Animated handwriting or text is a simple, subtle way to inject a bit of flair into your business or personal video projects. While it's possible to create an animated handwriting effect with plugins, downloadable templates or online "whiteboard video" builders, these methods can be either limiting or overly complicated (yeah, I know, both ends of the spectrum) for a simple writing effect.
Fortunately, it's actually quite easy to create this kind of effect or similar inside of Adobe Premiere without downloading and installing any additional templates. That's a big plus for those familiar with Premiere looking to achieve the effect. In fact, the effect tool used to create simple handwriting animations is literally called "Write-on."
Word of caution: applying this effect to your text won't magically animate the text; there's a bit of legwork (and patience) involved in creating a handwriting animation in both Premiere and After Effects. That said, you'll also have a lot more control over the effect than if you used an online generator or similar option.
If you're versed in After Effects and prefer that software for graphics and animations, then you can more or less take the steps provided in this tutorial and create a comparable effect in that program, as well. However, in this blog, I'll walk through how to create a handwriting effect in Adobe Premiere Pro.
Step 1: Apply Write-on to Your Text Layer and Tweak the Starting Settings
To access the effect, simply open your effects window and/or tab, scroll down Generate > Write-on, and drag-and-drop the effect onto your text layer. Easy as that.
Then, you're going to want to change a few parameters in the effect options before making the magic happen. The ones you need to worry about are:
- Brush Position: this is the location of your effect on top of your video; so, set the position to your starting point and create a keyframe by clicking the animation button (the clock icon). A diamond will have popped up in the timeline to the right of the effect; this is your first keyframe. In this tutorial, any mention of "keyframe" refers to the Brush Position.
- Color: the color of the effect's brush, which forms the overlaying path for the effect that you're going to create in this tutorial. Set it to something contrasting from the underlying video so it's easy to follow when creating your path.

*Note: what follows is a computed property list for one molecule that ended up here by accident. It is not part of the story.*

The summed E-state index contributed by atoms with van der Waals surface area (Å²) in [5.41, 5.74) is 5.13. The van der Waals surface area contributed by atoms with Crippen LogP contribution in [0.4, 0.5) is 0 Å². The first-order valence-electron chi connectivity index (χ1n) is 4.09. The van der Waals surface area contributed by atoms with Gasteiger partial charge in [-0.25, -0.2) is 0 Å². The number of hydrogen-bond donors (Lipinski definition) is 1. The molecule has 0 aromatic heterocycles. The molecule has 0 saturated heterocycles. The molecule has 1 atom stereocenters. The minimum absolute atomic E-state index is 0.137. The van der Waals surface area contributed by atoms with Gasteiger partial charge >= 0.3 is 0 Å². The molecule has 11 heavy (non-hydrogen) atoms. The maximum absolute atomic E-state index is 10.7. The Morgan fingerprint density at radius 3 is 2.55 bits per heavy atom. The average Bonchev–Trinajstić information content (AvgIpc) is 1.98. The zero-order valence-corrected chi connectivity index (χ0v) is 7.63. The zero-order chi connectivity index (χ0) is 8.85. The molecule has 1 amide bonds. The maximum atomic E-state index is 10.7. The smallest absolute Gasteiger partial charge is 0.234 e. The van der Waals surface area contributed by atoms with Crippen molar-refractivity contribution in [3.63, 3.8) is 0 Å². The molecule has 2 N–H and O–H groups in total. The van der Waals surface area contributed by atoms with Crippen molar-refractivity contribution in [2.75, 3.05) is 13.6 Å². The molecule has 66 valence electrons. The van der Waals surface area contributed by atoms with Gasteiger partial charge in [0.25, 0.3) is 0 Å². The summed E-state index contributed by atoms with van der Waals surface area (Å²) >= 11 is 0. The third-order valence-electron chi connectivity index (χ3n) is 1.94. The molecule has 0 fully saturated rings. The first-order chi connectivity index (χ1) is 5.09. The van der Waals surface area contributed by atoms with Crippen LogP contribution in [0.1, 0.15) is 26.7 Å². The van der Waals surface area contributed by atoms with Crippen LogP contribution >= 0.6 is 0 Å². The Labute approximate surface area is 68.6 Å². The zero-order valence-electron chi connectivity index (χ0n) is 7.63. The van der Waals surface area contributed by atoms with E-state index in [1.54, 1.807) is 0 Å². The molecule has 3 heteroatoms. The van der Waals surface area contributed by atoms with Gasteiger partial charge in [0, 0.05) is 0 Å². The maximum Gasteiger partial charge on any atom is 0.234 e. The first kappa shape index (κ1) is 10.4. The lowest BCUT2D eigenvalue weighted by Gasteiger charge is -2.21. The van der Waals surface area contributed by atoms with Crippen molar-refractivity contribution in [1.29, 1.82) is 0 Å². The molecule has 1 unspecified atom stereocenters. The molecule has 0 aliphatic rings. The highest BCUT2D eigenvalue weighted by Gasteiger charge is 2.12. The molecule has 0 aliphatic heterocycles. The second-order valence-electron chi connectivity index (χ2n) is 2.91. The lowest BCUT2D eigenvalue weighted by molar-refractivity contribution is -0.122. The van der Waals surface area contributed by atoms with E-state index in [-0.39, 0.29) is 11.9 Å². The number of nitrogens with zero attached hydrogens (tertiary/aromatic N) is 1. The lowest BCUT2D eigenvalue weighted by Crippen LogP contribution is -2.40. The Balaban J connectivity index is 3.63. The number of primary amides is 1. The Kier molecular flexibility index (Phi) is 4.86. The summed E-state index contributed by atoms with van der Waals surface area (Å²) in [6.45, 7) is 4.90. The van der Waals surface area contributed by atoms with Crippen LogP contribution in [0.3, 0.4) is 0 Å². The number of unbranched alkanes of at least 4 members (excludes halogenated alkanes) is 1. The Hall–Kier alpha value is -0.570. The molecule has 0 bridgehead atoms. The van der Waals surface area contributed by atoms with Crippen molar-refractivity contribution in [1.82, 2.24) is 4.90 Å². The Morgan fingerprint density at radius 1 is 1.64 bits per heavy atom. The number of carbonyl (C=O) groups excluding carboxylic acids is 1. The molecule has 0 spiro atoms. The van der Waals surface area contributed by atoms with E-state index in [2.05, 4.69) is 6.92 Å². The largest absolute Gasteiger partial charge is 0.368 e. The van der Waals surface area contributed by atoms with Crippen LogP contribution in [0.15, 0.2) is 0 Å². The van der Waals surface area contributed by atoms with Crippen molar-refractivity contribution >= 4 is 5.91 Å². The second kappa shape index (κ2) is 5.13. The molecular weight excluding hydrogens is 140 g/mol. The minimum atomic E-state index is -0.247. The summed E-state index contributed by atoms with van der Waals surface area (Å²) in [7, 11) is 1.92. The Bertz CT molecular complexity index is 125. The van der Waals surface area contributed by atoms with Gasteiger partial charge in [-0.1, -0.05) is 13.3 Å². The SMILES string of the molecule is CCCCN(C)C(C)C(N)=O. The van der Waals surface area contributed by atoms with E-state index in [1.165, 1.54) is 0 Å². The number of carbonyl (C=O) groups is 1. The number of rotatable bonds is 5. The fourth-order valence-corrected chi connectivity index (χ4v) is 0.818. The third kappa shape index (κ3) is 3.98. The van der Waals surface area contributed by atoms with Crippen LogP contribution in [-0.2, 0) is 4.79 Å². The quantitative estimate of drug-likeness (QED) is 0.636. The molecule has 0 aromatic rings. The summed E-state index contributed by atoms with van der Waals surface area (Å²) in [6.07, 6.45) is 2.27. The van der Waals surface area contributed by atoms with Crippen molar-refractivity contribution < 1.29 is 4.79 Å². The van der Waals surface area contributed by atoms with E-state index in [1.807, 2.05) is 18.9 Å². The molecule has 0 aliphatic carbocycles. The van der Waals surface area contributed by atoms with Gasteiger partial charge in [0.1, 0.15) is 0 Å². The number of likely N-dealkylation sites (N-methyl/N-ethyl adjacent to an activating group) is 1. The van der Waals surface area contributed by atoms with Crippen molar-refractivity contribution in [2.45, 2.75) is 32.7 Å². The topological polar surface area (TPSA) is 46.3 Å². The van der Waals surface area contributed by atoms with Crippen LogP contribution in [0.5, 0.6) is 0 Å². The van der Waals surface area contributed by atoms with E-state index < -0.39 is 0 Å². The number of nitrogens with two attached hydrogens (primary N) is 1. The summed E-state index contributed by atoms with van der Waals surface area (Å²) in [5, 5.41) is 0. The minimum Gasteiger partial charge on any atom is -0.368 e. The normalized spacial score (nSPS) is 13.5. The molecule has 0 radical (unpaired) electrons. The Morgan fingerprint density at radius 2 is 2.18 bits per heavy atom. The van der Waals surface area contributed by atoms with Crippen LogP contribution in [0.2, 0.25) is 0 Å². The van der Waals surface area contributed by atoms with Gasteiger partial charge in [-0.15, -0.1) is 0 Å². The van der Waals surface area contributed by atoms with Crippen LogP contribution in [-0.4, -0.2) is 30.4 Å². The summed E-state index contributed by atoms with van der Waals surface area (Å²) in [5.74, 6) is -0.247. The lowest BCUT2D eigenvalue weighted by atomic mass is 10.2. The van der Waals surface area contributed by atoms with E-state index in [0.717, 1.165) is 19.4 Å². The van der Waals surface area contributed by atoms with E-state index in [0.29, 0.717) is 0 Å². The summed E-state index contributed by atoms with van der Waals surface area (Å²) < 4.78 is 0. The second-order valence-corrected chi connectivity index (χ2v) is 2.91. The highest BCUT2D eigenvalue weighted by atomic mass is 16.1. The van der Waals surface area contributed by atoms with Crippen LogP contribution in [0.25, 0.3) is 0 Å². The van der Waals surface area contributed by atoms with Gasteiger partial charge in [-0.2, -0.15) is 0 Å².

- Brush Size: the size of the brush, which should be set slightly larger than the width of the text you're animating.
- Brush Hardness: the hardness of the brush edges; leave it at 100% for a solid animation (this example) or lower the hardness a bit to have the letters fade in as they are "written."
- Brush Opacity: how much of the brush is visible. It can be helpful to set it to 80% or so when creating this effect (and switching to 100% when it's complete), so you can make sure you're following along the text accurately.
- Stroke Length and Brush Spacing: these options control the effect's animation path between the keyframes that you're going to be making later. Stroke Length is the important one, here, as it affects how the actual strokes between keyframes behave (which you can always tweak after creating your path).
- Paint Style: "save the best for last." This option affects how the Write-on effect interacts with your text layer or image. Set it to On Original Image for now. Once you've plotted the brush path with your keyframes, you can effectively turn the animation "on" by switching this setting to Reveal Original Image.
Enough chit-chat about setting the stage. Let's get to animating this thing!
Step 2: Create the Animation Path With Keyframes
Excited to get started? Well, this part takes a while.
To start creating your handwriting effect, go to the first keyframe for the effect in your timeline (the one you created in Brush Position). This is your starting frame. Click Write-on (the effect as a whole) or Brush Position to bring up the position controls in your Program window (the one with your composited video screen). Welcome to your new playground.
Use the directional keys on your keyboard to move forward a few frames (or more; it depends on how long you want the effect to last), click inside the Program window and move the Write-on effect along its intended path (which can only be a straight line between each position, with the Stroke Length setting from earlier filling in the gaps and curves as you progress through creating the effect).
Move ahead a few more frames, rinse and repeat.
It can be time-consuming, but at the end of the day, you're going to get the exact effect you need with the added control that Adobe provides.
If you look back over to the Write-on effect's properties, then you'll see that, every time you move ahead on the timeline and drag/draw your path, a new keyframe is created. This is marking the frame and on-screen position of the brush as you go through the motions.
Once we've completed the keyframes/animation path, it's time to flip an "on" switch and see how we did.
Step 3: Ta-da!
Head back to the effect options and change the Paint Style to Reveal Original Image. Render the effect or effect area, hit play and be amazed by how gnarly you are for creating a handwriting effect!
Think of the effect and brush path as an animated opacity layer, because that's all it really is. This effect is also a neat skill to have that can apply to much more than text, such as image/icon outlines, border frames and more. Whatever layer the effect is applied to, you have the same controls and freedom to explore.